STORE CLOSURE: Over £100k of unpaid business rates to be written off
The Outfit store at Broughton Shopping Park, Image: Google
More than £100,000 of unpaid business rates is set to be written off following the closure of a fashion store in Flintshire.
The Outfit store at Broughton Shopping Park was shut for good in January following the collapse of Sir Philip Green’s Arcadia Group.
The shop was home to a number of brands including Dorothy Perkins, Burton and Wallis.
Flintshire Council’s ruling cabinet is now being asked to write off just over £103,000 it is owed in business rates by the company.
It follows the debt being classed as “irrecoverable” after the firm was liquidated in July this year.
In a report to senior councillors, the local authority’s chief governance officer said the recovery of the money was unlikely due to HMRC being classed as a preferential creditor.
Gareth Owens said: “In early 2020, the company announced plans to close multiple stores across the UK and worldwide as a result rising debts and difficult trading conditions.
“The impact of the global coronavirus pandemic also had a significant impact on the company.
“The Broughton retail store ceased trading and permanently closed on 14th January 2021.
“Mazars have now been appointed to oversee the final winding-up process of what remains of the company.
“The liquidation process could take over a year; and with HMRC being designated a preferential creditor and owed in excess of £44m in unpaid VAT, as a non-preferential creditor there is very little prospect of the council receiving any further payment in respect of the outstanding business rates of £103,100.”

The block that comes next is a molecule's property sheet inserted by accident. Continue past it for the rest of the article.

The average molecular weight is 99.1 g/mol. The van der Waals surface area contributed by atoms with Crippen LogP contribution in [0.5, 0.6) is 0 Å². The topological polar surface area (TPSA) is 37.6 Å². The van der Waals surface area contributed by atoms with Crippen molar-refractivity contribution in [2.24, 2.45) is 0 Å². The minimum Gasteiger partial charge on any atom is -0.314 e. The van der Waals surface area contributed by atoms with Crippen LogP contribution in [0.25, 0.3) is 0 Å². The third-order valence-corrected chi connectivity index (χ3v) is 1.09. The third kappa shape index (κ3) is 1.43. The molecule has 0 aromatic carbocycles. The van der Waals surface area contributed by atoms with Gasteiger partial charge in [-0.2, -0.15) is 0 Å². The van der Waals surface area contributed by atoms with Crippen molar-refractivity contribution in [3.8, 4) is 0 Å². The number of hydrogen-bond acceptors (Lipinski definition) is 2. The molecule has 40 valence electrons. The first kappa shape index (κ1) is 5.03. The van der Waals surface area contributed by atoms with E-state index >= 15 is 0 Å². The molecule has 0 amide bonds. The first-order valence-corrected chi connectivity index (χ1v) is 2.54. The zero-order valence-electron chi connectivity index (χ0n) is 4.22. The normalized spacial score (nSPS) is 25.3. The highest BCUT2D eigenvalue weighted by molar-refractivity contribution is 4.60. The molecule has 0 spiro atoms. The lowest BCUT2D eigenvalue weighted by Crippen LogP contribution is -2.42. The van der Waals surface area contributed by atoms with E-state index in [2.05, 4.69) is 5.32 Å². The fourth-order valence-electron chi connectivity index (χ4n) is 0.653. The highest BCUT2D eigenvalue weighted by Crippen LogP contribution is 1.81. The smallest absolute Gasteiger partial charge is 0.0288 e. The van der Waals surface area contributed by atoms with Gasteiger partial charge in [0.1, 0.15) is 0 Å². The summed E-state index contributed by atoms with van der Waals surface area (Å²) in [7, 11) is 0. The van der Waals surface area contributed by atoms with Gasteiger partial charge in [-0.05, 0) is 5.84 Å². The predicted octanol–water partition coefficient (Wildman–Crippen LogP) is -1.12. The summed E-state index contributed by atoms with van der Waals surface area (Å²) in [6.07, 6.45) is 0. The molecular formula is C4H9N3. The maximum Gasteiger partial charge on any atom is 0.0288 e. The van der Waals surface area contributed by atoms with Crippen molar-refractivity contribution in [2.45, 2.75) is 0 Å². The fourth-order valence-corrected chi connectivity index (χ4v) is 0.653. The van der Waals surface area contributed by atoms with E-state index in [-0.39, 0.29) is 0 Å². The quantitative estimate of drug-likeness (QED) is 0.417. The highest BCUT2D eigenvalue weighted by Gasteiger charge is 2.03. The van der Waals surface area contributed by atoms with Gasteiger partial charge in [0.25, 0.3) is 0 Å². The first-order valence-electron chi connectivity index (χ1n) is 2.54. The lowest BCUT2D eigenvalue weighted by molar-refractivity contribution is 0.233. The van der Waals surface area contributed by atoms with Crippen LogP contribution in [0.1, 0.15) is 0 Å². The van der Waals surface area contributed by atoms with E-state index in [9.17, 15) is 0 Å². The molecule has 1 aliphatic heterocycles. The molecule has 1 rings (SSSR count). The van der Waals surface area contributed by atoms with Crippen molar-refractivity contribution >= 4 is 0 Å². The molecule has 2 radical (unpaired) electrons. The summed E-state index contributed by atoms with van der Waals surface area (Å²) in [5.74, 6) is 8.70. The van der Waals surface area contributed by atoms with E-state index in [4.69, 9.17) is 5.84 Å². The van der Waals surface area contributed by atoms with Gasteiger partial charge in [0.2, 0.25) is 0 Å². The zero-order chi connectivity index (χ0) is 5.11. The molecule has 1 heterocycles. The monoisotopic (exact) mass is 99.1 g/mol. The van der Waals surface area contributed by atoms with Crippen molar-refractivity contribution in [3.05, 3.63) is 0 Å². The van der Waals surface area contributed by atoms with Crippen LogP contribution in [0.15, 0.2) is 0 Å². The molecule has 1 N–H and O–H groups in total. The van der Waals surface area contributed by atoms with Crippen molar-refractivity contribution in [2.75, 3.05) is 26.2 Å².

Mr Owen said the company initially stopped making business rates payments to the council last year, despite previously paying more than £3.92m since it started trading on the retail park in 2003.
A summons for non-payment was issued by Mold Magistrates Court in September last year, resulting in an agreement for Arcadia to pay £51,300 per month.
Although two payments were made successfully, the firm stopped again in November and entered administration shortly after with debts of more than £800m.
Mr Owens added: “There are no direct financial implications for the council or local taxpayers by writing off this debt as business rates losses are borne by the National Collection Pool for Wales.
“As the collection pool is supported by Welsh Government, non-payment of rates does though have a wider impact on the Welsh taxpayer.”
Cabinet members will be asked to approve the write off when they meet on Tuesday (September 21, 2021).
Words: Liam Randall, Local Democracy Reporter
Watch the channel on TV